If there are dents, you can "raise" them with a damp towel and a hot iron.
Sand dry stock to about 600 grit.

Rule #1 --- Birch is a beeeatch to stain, all kinds if banding in a "tiger" pattern.
If you like it, you're in luck. If not, the heavy solid stains are needed to hide the banding in the wood.

I did two and would still do something different. I don't care for the banding myself. I tried Minwax on both, it doesn't cover the banding.



Some here have had great success with other stains. Do a search in this forum...you'll find some great posts. Good luck and post pics!!!!
 

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Here's how my 60W turned out...

I stripped it to bare wood, then smoothed with 0000 steel wool. I applied dark Walnut stain, let it sit for a while and wiped off. Let it dry overnight, then gave it a few coats of Tru-Oil and buffed with more 0000 to a semi-gloss finish and waxed with Butcher's.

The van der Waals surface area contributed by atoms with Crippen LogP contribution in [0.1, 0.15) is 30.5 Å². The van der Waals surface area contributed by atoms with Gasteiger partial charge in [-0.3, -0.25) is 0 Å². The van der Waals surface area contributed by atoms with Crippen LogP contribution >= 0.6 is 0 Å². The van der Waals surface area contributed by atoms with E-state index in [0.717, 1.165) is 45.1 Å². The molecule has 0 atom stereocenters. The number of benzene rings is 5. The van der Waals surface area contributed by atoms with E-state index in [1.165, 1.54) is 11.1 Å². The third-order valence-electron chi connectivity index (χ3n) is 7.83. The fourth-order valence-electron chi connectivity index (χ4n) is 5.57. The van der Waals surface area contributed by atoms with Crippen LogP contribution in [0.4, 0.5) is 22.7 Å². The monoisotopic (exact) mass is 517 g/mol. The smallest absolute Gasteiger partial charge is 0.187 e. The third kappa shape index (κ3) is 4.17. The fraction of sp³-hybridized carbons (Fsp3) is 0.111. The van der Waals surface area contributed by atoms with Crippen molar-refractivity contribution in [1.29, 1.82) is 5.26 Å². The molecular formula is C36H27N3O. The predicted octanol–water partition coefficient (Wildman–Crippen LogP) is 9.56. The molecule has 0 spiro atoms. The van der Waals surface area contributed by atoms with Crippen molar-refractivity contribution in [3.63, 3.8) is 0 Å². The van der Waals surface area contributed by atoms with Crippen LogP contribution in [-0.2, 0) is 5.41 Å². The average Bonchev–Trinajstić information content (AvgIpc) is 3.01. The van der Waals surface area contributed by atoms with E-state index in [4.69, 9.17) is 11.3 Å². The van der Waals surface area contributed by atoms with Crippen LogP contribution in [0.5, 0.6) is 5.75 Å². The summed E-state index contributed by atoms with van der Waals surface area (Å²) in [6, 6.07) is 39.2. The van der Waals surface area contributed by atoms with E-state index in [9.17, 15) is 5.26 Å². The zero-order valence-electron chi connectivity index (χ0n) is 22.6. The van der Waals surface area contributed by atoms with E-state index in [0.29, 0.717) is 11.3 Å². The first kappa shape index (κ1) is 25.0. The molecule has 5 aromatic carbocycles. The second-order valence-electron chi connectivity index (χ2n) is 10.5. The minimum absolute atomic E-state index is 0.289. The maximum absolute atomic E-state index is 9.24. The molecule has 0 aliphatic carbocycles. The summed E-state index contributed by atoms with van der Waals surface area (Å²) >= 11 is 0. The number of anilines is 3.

While I had it stripped I also added pillars to the stock, this old guy is a treasure!
 

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Very nice, Radar et al

who posted photos. I am going to try and post a photo of one I did that was not walnut and I think it is ugly. The rifle at the bottom is the nonwalnut stock for a Marlin 70HC. It may not show very well in the photo but I think the color turned out ugly. I used Birchwood Casey Walnut stain and the Tru-Oil. Luckily, I found a Marlin factory finished walnut stock that is on the way that will fit right on it.
 

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@ XUSNORDY that is great